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Batteries—Solid-liquid interface

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Posted December 4, 2018

By studying the inner workings of lithium-ion batteries, Oak Ridge National Laboratory researchers have developed a highly sensitive technique to characterize and measure at the electrolyte and electrode interface.

Their finding, published in ACS Nano, could help in understanding the fundamental factors that determine the composition and stability of solid electrolyte interphase, or SEI. “A robust SEI is key to the performance and safety of Li-ion batteries used to power electric vehicles,” said ORNL’s Jagjit Nanda.

ORNL researchers used surface-enhanced Raman spectroscopy, or SERS, from a gold nanoparticle monolayer, which is capable of depicting the solvation structure of cations in electrolytes near the solid–liquid interface in a lithium-ion battery. The nanogap SERS provides a unique, high-sensitive platform for studying the solvation structure and ion transport in a wide category of electrolyte systems at electrified interfaces. Credit: Guang Yang/Oak Ridge National Laboratory, U.S. Dept. of Energy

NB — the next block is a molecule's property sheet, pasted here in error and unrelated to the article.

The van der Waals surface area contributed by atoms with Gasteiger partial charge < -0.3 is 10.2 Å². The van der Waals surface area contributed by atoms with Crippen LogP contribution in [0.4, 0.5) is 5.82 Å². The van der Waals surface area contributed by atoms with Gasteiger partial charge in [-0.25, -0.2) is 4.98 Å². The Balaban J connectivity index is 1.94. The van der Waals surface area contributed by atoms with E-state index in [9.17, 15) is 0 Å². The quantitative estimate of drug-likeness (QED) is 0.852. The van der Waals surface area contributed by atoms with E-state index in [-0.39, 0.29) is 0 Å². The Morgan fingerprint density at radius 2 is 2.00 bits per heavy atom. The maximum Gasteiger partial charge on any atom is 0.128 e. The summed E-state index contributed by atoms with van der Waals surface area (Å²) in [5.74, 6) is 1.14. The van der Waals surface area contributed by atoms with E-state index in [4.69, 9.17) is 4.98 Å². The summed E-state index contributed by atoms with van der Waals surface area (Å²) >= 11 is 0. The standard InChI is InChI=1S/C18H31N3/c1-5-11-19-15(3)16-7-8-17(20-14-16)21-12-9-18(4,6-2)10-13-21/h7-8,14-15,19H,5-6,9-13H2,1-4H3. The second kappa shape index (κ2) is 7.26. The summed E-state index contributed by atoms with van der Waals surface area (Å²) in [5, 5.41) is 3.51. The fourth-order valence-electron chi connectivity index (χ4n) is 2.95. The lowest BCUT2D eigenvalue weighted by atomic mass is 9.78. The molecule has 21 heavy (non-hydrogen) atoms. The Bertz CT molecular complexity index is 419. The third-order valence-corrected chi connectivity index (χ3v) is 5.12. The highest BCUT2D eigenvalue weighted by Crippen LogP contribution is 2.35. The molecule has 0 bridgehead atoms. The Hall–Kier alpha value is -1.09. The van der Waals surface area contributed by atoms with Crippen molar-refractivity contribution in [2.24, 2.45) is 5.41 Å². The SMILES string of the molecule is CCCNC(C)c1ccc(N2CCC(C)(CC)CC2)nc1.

ORNL researchers used surface-enhanced Raman spectroscopy, or SERS, from a gold nanoparticle monolayer, which is capable of depicting the solvation structure of cations in electrolytes near the solid–liquid interface in a lithium-ion battery. The nanogap SERS provides a unique, high-sensitive platform for studying the solvation structure and ion transport in a wide category of electrolyte systems at electrified interfaces. Credit: Guang Yang/Oak Ridge National Laboratory, U.S. Dept. of Energy

Li-ion batteries comprise positive and negative electrodes, each containing an electrolyte, or salt, solution, separated by a membrane. The researchers used surface enhanced Raman spectroscopy to evaluate how the lithium-salt interacts between the liquid electrolyte and electrode.

“We found that the ion-solvation at the interface differs from what we observed in the bulk liquid electrolyte,” he said. Understanding this phenomenon could lead to improved electrolytes resulting in batteries with higher performance and better stability.

Source: ORNL

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